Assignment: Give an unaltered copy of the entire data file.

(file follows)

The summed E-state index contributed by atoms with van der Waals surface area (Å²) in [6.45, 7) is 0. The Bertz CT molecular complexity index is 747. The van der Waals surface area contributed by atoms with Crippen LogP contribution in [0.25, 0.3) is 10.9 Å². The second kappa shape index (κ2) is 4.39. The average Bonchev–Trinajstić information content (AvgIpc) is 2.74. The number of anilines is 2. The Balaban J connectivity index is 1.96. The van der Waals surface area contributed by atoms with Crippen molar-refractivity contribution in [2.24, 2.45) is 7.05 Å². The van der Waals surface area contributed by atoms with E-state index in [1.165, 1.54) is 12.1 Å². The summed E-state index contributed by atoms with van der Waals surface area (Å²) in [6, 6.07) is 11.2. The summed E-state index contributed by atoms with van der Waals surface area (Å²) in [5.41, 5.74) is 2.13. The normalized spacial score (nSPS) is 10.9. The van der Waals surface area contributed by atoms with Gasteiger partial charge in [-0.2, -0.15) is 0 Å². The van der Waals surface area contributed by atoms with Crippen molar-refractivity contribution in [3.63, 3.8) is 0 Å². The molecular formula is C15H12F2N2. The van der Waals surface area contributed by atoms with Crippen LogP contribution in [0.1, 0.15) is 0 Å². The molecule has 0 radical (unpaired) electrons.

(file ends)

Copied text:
The summed E-state index contributed by atoms with van der Waals surface area (Å²) in [6.45, 7) is 0. The Bertz CT molecular complexity index is 747. The van der Waals surface area contributed by atoms with Crippen LogP contribution in [0.25, 0.3) is 10.9 Å². The second kappa shape index (κ2) is 4.39. The average Bonchev–Trinajstić information content (AvgIpc) is 2.74. The number of anilines is 2. The Balaban J connectivity index is 1.96. The van der Waals surface area contributed by atoms with Crippen molar-refractivity contribution in [2.24, 2.45) is 7.05 Å². The van der Waals surface area contributed by atoms with E-state index in [1.165, 1.54) is 12.1 Å². The summed E-state index contributed by atoms with van der Waals surface area (Å²) in [6, 6.07) is 11.2. The summed E-state index contributed by atoms with van der Waals surface area (Å²) in [5.41, 5.74) is 2.13. The normalized spacial score (nSPS) is 10.9. The van der Waals surface area contributed by atoms with Gasteiger partial charge in [-0.2, -0.15) is 0 Å². The van der Waals surface area contributed by atoms with Crippen molar-refractivity contribution in [3.63, 3.8) is 0 Å². The molecular formula is C15H12F2N2. The van der Waals surface area contributed by atoms with Crippen LogP contribution in [0.1, 0.15) is 0 Å². The molecule has 0 radical (unpaired) electrons.